It must be 20 years since I first realized that about half the preachers I was hearing at weddings and funerals were female.
And fair enough. Half the people getting married and dying are female.
I was not offended the first time a preacher walked out and she was a woman. She seemed competent enough. If my aunt or sister or daughter heard the call and became a minister, I wouldn’t want some silly old men in the congregation to say nay.
My mother’s brother was a Nazarene preacher. My cousin Doris was his daughter and a preacher’s wife. Even though Doris was “only” an untitled woman, she could still rouse a congregation with her great gift of gab, a strong singing voice and the heart of a determined do-gooder.
In my exceedingly biased opinion, she had a greater grasp of preacher skills than her husband and could have given her father a run for the money.
Before women moved up the religious leadership ladder, the most obvious women in religion were Roman Catholic nuns. They were gifted and demanding teachers, though I am told by Catholic friends that the sisters were sometimes a little quick with the application of a yardstick to a young rascal’s bottom.
The elevation of women to the ministry coincided with massive changes of that sort in most professions. When I was young, there were virtually no female doctors or lawyers. Today, women are a majority in many medical and law schools.
When I was young, state legislatures and Congress had no more than a handful of women members. Today, they are numerous in such bodies. They have become governors, serious presidential candidates, Supreme Court justices and even a speaker of the U.S. House
Of all those changes, I was least surprised by women turning up as full-fledged preachers. You can’t generalize wildly about men or women. Both sexes have weak and strong members. But even churches that still won’t let a woman near the controls would probably agree that, on the whole, women are more religious than men. And on the whole, women are more nurturing.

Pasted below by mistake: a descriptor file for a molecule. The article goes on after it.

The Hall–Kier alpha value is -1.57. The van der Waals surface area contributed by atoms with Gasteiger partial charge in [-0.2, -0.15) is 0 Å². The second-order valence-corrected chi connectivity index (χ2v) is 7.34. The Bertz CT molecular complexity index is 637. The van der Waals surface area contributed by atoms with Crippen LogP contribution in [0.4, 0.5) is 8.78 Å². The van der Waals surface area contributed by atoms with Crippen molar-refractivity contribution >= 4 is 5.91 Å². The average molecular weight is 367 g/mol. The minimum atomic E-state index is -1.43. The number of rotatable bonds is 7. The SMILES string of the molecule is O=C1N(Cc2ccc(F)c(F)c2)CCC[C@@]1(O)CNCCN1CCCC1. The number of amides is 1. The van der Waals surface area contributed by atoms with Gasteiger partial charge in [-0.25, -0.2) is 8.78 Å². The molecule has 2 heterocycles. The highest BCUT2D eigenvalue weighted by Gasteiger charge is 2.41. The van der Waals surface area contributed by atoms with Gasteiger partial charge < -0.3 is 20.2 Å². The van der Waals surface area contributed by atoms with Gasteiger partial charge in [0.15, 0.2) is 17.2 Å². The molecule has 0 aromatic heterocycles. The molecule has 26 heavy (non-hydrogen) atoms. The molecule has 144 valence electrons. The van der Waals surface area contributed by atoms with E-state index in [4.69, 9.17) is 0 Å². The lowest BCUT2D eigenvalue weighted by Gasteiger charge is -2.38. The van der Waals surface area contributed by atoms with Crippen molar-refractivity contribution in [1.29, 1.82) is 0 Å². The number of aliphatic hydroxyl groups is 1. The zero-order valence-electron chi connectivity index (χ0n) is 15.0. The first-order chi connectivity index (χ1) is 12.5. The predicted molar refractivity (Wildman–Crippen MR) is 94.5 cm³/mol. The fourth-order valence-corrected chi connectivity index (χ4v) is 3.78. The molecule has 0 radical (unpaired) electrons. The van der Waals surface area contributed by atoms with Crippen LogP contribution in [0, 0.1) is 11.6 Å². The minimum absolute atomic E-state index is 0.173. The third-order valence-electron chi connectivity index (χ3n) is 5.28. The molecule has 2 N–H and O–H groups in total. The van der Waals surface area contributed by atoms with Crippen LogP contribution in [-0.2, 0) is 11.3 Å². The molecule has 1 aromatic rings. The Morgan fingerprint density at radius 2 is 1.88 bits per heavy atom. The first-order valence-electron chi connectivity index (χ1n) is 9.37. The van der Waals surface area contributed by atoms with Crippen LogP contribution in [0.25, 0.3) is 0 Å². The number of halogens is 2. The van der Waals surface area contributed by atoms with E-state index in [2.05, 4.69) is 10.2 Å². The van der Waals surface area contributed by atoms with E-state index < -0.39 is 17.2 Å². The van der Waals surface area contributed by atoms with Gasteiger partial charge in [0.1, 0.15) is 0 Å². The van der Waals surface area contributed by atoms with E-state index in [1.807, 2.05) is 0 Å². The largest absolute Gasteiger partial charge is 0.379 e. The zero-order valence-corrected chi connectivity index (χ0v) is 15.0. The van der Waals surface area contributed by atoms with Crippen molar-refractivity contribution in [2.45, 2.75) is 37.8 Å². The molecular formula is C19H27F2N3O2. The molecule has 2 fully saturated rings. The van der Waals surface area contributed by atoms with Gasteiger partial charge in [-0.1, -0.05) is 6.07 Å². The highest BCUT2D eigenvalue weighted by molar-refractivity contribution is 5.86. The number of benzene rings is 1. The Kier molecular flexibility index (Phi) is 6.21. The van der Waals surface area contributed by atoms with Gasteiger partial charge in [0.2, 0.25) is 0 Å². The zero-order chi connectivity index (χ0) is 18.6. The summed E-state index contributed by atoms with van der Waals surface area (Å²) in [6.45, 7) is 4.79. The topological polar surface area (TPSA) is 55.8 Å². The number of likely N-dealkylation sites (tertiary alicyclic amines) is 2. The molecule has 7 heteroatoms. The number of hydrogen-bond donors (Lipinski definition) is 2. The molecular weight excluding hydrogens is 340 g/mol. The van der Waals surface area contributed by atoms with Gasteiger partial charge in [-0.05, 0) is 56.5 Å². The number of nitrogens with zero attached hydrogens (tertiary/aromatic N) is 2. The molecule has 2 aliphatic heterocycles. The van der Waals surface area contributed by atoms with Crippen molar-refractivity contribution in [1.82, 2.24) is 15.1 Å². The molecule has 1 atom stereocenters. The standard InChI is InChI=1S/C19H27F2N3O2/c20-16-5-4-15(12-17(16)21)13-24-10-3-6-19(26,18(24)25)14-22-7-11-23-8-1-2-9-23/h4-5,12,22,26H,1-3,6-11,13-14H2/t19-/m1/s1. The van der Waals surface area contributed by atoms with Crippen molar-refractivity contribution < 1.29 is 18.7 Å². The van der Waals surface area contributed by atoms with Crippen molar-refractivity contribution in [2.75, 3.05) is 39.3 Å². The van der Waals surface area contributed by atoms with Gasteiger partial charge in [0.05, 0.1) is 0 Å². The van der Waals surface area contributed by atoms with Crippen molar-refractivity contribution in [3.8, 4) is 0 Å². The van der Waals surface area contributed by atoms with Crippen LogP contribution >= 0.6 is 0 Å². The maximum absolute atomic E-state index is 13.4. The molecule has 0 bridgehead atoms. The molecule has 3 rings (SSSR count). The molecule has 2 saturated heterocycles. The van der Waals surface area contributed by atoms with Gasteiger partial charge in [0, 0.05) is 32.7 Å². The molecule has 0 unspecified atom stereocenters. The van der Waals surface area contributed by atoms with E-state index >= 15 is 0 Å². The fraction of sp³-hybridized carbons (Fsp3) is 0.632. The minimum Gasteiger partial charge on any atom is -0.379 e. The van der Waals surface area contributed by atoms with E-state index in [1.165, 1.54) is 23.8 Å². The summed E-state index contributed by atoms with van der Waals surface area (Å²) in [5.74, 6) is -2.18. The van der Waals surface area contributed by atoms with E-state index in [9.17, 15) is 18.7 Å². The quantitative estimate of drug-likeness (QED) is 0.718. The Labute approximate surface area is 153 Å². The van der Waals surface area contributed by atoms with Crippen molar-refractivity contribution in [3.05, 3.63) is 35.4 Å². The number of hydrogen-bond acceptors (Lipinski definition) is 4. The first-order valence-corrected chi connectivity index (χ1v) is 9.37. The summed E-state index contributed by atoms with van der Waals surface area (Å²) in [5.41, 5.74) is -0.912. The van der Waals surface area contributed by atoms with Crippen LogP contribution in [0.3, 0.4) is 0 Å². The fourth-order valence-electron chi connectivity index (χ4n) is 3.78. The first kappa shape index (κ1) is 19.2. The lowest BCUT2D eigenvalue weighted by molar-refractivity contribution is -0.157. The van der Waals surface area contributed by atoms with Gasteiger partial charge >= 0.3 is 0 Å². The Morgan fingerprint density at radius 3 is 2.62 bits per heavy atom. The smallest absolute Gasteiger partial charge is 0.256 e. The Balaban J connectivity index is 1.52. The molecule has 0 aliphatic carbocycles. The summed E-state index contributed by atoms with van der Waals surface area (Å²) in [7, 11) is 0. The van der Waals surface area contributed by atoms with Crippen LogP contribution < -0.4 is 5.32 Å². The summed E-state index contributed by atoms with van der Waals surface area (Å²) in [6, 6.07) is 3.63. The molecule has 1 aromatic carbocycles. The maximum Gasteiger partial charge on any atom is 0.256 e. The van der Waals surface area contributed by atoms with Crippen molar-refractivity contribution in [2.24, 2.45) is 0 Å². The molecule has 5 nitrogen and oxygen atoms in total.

Surely those are prime qualities for religious leaders. And I dare you old men leading antiquated churches to suggest that women aren’t smart enough to do what you do.
That’s why it seems so strange that substantial Christian congregations (just like many Muslims) keep women in secondary roles.
The Mormons, for instance. Women in that church are ruled by men.
Most bizarre of all perhaps is the Roman Catholic Church that it is so short of priests that it is consolidating its churches in my city among many others. And yet it ignores fixing that problem by using the intellectual and religious depth of the nuns.
Worst of all, those intellectually tuckered old men who run that church are so deep in denial that Rome now openly hammers America’s nuns, calling them on the crimson carpet, telling them to shut up and listen to their betters.
Nuns aren’t just denied an obvious way to enlarge the number of clergy in that church. These bright women are talked down to by a male hierarchy transparently pulling gender rank on women because they are female. It is being female alone that disqualifies them.
Not only that, but somebody up there isn’t sharp enough to know what the brave and sassy nuns know:
The American people, Catholic or otherwise, are overwhelmingly on the side of the nuns.
The church’s leaders have bitten off more than they can chew. And if they aren’t careful, those former Catholic students are going to feel the sting once more of a yard stick across their conceited bottoms.Bill Hall can be contacted at firstname.lastname@example.org or at 1012 Prospect Ave., Lewiston, ID 83501